New cases have surged 80% as the city has become a hotbed for the Omicron variant. Healthcare systems in upstate New York have already been increasingly challenged in recent weeks.
Nearly two years after the COVID-19 pandemic first ravaged New York, cases are surging again and raising fresh fears about the capacity of the healthcare system.
New York has repeatedly set one-day records for new COVID-19 infections over the past two weeks and now leads the nation in new cases. The Omicron variant appears to be driving the surge.
The Omicron variant, already the dominant variant in new cases nationwide, seems to be spreading particularly rapidly in New York. Over the past two weeks, new cases have risen by 80% in New York, according to The New York Times tracker. President Joe Biden is launching testing sites in New York City and plans to put others in place around the country.
Some hospital systems, particularly in upstate New York, have struggled for weeks even before this new wave of infections. Biden has approved support to the state’s hospitals, including 30 staffed ambulance crews for upstate systems, New York Gov. Kathy Hochul said Tuesday. Earlier this month, Hochul issued an order directing some hospitals with capacity issues to delay non-urgent surgeries.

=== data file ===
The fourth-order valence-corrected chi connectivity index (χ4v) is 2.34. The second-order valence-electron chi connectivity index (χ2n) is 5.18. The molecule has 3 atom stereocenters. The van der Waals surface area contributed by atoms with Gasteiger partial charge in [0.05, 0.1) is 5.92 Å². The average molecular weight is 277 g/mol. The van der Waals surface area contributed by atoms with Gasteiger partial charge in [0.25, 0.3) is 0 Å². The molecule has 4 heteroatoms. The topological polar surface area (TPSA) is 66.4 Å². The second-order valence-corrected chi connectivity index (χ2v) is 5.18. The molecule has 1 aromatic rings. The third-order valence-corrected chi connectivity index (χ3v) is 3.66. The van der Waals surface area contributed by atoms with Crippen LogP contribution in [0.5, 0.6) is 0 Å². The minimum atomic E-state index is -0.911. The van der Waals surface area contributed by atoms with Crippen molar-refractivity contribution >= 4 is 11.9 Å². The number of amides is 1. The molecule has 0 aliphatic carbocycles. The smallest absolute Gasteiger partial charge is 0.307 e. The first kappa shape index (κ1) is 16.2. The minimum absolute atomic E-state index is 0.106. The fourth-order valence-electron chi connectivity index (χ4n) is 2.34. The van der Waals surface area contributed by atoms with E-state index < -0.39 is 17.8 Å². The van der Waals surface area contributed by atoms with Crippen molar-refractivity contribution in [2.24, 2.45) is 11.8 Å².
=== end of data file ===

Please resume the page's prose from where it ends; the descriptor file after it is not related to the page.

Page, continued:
Now, with the Omicron variant spreading so quickly, healthcare experts fear a wave of new cases, compounded by holiday gatherings, could add more stress to an already strained system.
Dr. Denis Nash, an epidemiology professor at the City University of New York School of Public Health, said it’s too early to know if the Omicron variant is less potent than the Delta variant. He said there are encouraging signs it may not be as severe, but he worried about the high transmission of Omicron sending more patients to hospitals.
“The spread could be so intense and wide, we could easily have a surge in hospitalizations,” Nash said in a phone interview.
Even if the Omicron variant is only half as severe, if it’s two or three times as transmissible, hospitals could see a crushing wave of patients, particularly among those who aren’t vaccinated, Nash said.
“There’s a lot of anecdotal evidence to suggest it may be less severe,” Nash explained. “That doesn’t mean it won’t overwhelm the healthcare system just because of how transmissible it is.”
New York City Mayor Bill de Blasio is paying people to get boosters. Those who get a booster at a city-run site between now and Dec. 31 will get paid $100, he said Tuesday.
'A real stress test'
So far, the surge in cases hasn’t translated to a dramatic spike in hospitalizations. Still, more than 4,300 COVID-19 patients are being treated in hospitals, an increase of 20% over the past two weeks. And as healthcare officials note, hospitalizations and deaths tend to rise in the weeks after an uptick in new COVID-19 cases.